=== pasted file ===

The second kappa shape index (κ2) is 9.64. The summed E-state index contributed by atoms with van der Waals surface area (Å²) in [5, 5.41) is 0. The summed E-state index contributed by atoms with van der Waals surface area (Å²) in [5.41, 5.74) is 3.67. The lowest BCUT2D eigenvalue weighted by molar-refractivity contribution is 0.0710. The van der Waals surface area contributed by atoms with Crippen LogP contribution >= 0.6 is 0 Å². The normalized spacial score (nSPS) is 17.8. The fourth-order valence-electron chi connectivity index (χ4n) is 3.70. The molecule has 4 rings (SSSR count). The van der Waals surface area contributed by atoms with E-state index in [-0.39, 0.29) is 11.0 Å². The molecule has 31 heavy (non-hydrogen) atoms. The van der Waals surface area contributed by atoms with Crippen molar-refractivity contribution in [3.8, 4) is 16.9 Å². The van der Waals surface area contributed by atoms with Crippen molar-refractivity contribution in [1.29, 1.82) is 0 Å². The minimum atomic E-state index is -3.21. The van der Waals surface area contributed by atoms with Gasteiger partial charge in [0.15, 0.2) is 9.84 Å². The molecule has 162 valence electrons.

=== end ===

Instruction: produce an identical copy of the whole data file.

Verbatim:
The second kappa shape index (κ2) is 9.64. The summed E-state index contributed by atoms with van der Waals surface area (Å²) in [5, 5.41) is 0. The summed E-state index contributed by atoms with van der Waals surface area (Å²) in [5.41, 5.74) is 3.67. The lowest BCUT2D eigenvalue weighted by molar-refractivity contribution is 0.0710. The van der Waals surface area contributed by atoms with Crippen LogP contribution >= 0.6 is 0 Å². The normalized spacial score (nSPS) is 17.8. The fourth-order valence-electron chi connectivity index (χ4n) is 3.70. The molecule has 4 rings (SSSR count). The van der Waals surface area contributed by atoms with E-state index in [-0.39, 0.29) is 11.0 Å². The molecule has 31 heavy (non-hydrogen) atoms. The van der Waals surface area contributed by atoms with Crippen molar-refractivity contribution in [3.8, 4) is 16.9 Å². The van der Waals surface area contributed by atoms with Crippen molar-refractivity contribution in [1.29, 1.82) is 0 Å². The minimum atomic E-state index is -3.21. The van der Waals surface area contributed by atoms with Gasteiger partial charge in [0.15, 0.2) is 9.84 Å². The molecule has 162 valence electrons.